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Protecting Your Home Before the Next Hurricane Hits

Although most Westchase-area homes escaped serious damage during Hurricane Irma last September, window protection remains a hot-button issue for the next storm season.

The Tampa Bay area hasn’t had a direct hit from a hurricane since 1921, so maybe its run of luck will continue. But even though a threat (or potential threat) could be months away, it’s never too early for planning ahead.

Last September, some panicked residents looked on with envy at neighbors who had already secured window protection. Maybe they vowed a move to future action. But months of clear weather can lead to complacency and a sense of security.

If you’re inclined to be proactive, the time is right. Companies that specialize in storm window protection are often quicker to respond – and less expensive – before storm warnings start being posted.

“It’s always a good idea to investigate some type of protection for your windows,’’ said Future Home Realty’s Susan Abraham, a Realtor and longtime resident of The Shires. “We have seen homeowners use all sorts of options. There’s probably no right or wrong answer. It might depend on your budget or the dynamics of your family. It’s definitely something to consider ahead of time, well before a storm could be on the way.’’


There’s old-fashioned plywood.

There’s custom-made metal hurricane protection.

There are accordion-style shutters.

There’s hurricane-proof glass.

There’s even emerging technology, such as high-tech fabric.

Regardless of the choice, it’s paramount to plan ahead and make sure you have the right tools and hardware on hand before the storm nears.

Here’s a closer look at what’s available:

Plywood — If you don’t have shutters or another pre-installed system, this is an extremely common option.

Most experts recommend 5/8-inch thickness to be effective.

You could construct barrel-bolt plywood shutters (for use on concrete-block stucco homes with windows inset at least 2 inches from the exterior wall) or overlapping plywood shutters.

This requires some handyman competence because you’ll be drilling holes in the wall and plywood.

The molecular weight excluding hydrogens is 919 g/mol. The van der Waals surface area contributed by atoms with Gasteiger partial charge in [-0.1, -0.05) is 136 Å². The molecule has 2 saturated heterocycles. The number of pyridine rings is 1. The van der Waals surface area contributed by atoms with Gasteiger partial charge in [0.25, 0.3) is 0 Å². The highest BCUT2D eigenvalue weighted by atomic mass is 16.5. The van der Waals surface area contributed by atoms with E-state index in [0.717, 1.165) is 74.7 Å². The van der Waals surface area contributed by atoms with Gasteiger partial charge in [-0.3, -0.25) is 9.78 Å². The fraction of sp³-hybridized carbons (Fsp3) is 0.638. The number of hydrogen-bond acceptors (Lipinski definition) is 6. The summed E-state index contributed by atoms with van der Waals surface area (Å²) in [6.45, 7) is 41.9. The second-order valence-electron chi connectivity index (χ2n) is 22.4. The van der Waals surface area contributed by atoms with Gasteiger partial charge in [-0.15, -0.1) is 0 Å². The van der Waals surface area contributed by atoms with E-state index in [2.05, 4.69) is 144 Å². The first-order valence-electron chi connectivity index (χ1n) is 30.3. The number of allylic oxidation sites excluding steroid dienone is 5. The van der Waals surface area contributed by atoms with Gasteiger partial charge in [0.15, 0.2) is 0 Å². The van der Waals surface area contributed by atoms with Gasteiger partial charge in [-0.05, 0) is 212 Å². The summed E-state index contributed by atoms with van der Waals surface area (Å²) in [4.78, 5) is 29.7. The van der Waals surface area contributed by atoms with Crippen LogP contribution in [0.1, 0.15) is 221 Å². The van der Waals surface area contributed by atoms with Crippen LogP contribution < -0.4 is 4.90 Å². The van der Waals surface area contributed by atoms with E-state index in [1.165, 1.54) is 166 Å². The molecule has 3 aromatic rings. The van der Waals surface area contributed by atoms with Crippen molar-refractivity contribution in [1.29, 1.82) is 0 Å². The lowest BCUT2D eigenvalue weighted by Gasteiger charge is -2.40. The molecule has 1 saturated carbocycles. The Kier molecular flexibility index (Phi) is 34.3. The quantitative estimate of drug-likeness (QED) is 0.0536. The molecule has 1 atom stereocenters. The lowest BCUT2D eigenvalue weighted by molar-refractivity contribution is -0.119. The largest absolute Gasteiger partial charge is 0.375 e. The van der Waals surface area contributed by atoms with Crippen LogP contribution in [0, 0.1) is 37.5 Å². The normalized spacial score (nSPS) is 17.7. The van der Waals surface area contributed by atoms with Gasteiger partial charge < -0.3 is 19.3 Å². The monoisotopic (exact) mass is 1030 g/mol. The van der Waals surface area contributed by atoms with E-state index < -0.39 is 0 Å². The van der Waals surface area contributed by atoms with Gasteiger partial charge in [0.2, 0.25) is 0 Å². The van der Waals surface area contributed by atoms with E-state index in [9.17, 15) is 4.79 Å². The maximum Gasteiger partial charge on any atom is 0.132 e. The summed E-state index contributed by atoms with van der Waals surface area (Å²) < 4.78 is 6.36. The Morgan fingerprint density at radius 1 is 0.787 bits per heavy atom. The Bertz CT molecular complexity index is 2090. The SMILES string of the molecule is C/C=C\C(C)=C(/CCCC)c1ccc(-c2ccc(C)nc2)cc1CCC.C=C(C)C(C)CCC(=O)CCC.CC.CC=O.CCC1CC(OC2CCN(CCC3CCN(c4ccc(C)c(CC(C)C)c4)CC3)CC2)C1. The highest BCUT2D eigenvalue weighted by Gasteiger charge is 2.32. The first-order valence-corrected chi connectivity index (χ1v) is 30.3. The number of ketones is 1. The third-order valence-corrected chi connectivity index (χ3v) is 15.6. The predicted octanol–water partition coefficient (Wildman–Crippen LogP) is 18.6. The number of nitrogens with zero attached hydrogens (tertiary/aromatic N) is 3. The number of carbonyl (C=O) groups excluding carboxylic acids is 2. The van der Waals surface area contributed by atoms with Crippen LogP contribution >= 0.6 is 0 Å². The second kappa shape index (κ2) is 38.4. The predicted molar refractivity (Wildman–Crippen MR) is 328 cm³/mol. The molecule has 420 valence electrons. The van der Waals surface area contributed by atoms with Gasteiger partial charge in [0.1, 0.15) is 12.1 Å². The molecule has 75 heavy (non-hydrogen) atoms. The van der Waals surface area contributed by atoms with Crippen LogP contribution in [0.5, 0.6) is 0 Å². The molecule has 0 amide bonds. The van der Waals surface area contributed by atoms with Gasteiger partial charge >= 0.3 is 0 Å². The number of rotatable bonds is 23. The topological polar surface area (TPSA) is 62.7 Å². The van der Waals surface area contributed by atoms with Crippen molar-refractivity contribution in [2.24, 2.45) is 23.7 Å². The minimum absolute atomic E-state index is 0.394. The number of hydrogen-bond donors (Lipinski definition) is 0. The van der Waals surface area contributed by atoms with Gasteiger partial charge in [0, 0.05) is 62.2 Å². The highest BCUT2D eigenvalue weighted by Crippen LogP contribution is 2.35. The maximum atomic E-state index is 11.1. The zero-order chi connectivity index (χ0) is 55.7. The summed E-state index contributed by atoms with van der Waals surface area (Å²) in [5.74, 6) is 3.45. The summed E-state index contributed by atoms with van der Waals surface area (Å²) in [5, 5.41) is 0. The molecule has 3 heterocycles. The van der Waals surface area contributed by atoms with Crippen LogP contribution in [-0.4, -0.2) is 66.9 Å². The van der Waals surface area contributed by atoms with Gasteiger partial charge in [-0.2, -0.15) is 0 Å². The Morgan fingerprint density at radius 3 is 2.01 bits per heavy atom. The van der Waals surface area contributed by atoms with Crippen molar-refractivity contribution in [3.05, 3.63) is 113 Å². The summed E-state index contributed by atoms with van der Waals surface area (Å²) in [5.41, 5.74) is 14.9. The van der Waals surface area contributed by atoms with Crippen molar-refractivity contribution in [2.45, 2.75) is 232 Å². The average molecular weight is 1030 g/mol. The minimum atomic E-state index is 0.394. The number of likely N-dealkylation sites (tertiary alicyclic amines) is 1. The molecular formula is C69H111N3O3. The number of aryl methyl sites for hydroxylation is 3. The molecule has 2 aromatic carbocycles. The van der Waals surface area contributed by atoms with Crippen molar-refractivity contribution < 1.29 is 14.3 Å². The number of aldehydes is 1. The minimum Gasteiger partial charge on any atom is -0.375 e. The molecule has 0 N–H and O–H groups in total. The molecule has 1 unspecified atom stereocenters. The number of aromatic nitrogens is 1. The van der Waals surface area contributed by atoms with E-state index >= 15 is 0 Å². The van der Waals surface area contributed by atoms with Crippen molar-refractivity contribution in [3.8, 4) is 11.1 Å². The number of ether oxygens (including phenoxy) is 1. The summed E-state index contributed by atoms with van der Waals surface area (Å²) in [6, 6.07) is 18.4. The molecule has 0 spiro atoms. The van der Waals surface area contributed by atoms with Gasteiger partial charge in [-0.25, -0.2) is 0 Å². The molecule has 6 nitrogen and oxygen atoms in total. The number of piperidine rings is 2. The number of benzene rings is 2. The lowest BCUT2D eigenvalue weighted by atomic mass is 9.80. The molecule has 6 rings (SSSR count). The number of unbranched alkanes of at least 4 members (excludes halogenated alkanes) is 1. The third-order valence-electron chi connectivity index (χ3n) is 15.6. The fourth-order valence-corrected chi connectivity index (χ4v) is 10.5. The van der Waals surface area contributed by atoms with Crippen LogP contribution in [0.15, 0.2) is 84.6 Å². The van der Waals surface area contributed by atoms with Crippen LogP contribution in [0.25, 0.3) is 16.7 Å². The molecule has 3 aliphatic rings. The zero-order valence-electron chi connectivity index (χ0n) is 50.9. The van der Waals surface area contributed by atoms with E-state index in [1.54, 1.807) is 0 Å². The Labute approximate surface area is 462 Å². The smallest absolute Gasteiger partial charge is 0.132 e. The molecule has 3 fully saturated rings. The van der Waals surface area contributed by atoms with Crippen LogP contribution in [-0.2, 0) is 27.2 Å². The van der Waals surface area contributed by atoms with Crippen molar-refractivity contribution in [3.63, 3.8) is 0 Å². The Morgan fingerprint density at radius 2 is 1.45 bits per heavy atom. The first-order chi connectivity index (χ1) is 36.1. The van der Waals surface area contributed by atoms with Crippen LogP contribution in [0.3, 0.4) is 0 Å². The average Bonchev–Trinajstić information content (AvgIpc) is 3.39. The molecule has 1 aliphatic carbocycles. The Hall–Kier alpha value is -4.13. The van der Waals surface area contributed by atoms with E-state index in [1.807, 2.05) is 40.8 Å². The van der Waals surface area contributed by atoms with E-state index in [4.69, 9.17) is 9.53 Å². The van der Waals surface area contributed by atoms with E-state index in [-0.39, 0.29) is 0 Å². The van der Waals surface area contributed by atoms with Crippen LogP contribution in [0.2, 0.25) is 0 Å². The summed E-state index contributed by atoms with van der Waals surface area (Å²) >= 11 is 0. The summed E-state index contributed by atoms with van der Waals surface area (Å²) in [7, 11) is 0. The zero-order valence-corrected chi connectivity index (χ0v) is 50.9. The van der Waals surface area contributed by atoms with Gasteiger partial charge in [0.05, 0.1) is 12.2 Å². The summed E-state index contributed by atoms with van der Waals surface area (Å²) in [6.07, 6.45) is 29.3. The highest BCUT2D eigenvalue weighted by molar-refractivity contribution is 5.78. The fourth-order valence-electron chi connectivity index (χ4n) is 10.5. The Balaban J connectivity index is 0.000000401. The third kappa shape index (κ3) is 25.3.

If plywood is your thing, you must act promptly. When a storm nears, plywood quickly flies off the shelves of hardware stores and home-improvement warehouses.

Plywood costs range from $1-$5 per square foot. Count on about an hour to 90 minutes for each window. You will save money, but it will cost you some sweat equity. And if you opt for the 5/8-inch thickness, the weight of each sheet makes it more than a one-person job. Wrestling with such heavy sheets of wood above a first floor may also prompt some to opt for more durable but lighter options.

Metal — Steel or aluminum shutters attach to the walls around windows and doors, using bolts and tracks. The panels are corrugated and each piece overlaps the next, assuring maximum strength.

One option is the panel slipping into a track above the window, while the bottom is secured by bolts that are permanently attached beneath the window.

There’s also a style with a set of C-shaped tracks above and below the windows and doors. Bolts slide into the tracks and must be manually aligned with the panel’s holes. Some homeowners have bolts permanently set into the wall. They are loosened as the panel is hung horizontally, then secured with tightened screws.

It’s important to have properly organized storage for the panels, which are generally stacked together in tight fashion. If you need them in a pinch, it’s frustrating to realize that a panel is missing or cut improperly. They also can be heavy, so installation often is a two-person job.